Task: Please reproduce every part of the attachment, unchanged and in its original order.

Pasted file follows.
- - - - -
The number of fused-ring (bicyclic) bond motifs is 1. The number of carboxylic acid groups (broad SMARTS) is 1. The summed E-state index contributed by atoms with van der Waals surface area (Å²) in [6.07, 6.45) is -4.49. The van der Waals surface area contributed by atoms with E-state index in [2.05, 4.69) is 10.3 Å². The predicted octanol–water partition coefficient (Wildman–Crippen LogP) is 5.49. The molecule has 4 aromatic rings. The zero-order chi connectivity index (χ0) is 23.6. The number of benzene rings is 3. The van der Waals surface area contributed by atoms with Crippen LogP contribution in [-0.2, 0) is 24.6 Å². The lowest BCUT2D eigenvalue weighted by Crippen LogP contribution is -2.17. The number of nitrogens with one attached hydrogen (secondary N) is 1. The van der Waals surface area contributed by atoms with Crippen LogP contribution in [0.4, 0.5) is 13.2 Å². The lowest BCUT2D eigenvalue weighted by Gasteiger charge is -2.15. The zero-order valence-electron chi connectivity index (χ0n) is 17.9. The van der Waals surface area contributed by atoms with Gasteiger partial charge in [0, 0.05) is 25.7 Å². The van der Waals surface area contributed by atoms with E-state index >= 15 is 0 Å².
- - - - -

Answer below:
The number of fused-ring (bicyclic) bond motifs is 1. The number of carboxylic acid groups (broad SMARTS) is 1. The summed E-state index contributed by atoms with van der Waals surface area (Å²) in [6.07, 6.45) is -4.49. The van der Waals surface area contributed by atoms with E-state index in [2.05, 4.69) is 10.3 Å². The predicted octanol–water partition coefficient (Wildman–Crippen LogP) is 5.49. The molecule has 4 aromatic rings. The zero-order chi connectivity index (χ0) is 23.6. The number of benzene rings is 3. The van der Waals surface area contributed by atoms with Crippen LogP contribution in [-0.2, 0) is 24.6 Å². The lowest BCUT2D eigenvalue weighted by Crippen LogP contribution is -2.17. The number of nitrogens with one attached hydrogen (secondary N) is 1. The van der Waals surface area contributed by atoms with Crippen LogP contribution in [0.4, 0.5) is 13.2 Å². The lowest BCUT2D eigenvalue weighted by Gasteiger charge is -2.15. The zero-order valence-electron chi connectivity index (χ0n) is 17.9. The van der Waals surface area contributed by atoms with Gasteiger partial charge in [0, 0.05) is 25.7 Å². The van der Waals surface area contributed by atoms with E-state index >= 15 is 0 Å².